We then moved on to head and neck pathology discussing thyroid, salivary gland and parotid glands along with some of the associated disease. We discussed the categorisation of thyroid masses from Thy1 - Thy5 and their microscopic appearances on FNA. We also looked at case studies from salivary glands FNA samples showing pleomorphic adenoma, Warthin's tumour, mucoepidermoid carcinomas and adenoid cystic carcinomas. We also touched on neck lymph node biopsies and Hodgkins's Lymphoma. All the while learning what an adequate or inadequate sample would look like for when we give our opinion during a ROSE clinic.

In the afternoon we had a fun practical activity which included looking at case slides under a microscope. We had 30 seconds to assess adequacy and another 30 seconds for those who had more experience to try to diagnose the sample. We then sat around the multi-header and discussed the cases. This was an interesting, fun activity and as someone who has no experience in head and neck FNA’s I used what I learnt about the different pathologies earlier in the day to attempt to assess the samples for adequacy and even took a chance at diagnosing some cases.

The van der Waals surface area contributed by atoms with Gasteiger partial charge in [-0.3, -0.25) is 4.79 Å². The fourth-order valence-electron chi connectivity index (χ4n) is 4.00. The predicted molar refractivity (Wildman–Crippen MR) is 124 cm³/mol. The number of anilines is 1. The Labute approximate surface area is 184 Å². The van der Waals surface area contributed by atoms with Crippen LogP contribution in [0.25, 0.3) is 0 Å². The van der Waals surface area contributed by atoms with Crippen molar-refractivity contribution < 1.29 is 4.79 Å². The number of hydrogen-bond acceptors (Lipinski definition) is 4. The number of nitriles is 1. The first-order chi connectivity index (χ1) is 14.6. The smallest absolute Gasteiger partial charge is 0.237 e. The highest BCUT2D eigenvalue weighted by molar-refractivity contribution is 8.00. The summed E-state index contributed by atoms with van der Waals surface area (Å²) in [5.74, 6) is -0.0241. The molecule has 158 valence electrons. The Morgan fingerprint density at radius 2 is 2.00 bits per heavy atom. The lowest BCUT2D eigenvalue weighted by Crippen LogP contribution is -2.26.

Day 2

On the second day we started with an introduction to EBUS, and the techniques used to obtain the sample and the method we ourselves use which was again very beneficial as I was able to note down some changes we can make to our own procedures. We learned about the lymph nodes around the lungs/bronchus and how our samples can help with staging and diagnosis. We also focused on how we give our verbal assessment to the clinician as the patient is only under sedation and can potentially still hear you, it is very important that we choose our words wisely when giving our findings, not to give false information to the patient or risk the patient misinterpreting anything they may hear.

We then went on to the anatomy of the lungs and looked at a few examples of PET and CT scans that would be done before scheduling an EBUS procedure. We discussed different benign diseases such as sarcoidosis and granulomatosis and again how we determine adequacy within the samples in relation to the clinical details we are given. We then discussed a few case studies starting from clinical presentation, x-rays, CT scans, PET scans and EBUS, right through to Cytology and results, learning the different cell types and presentation of adenocarcinoma, squamous carcinoma, small cell carcinoma and high grade lymphoma.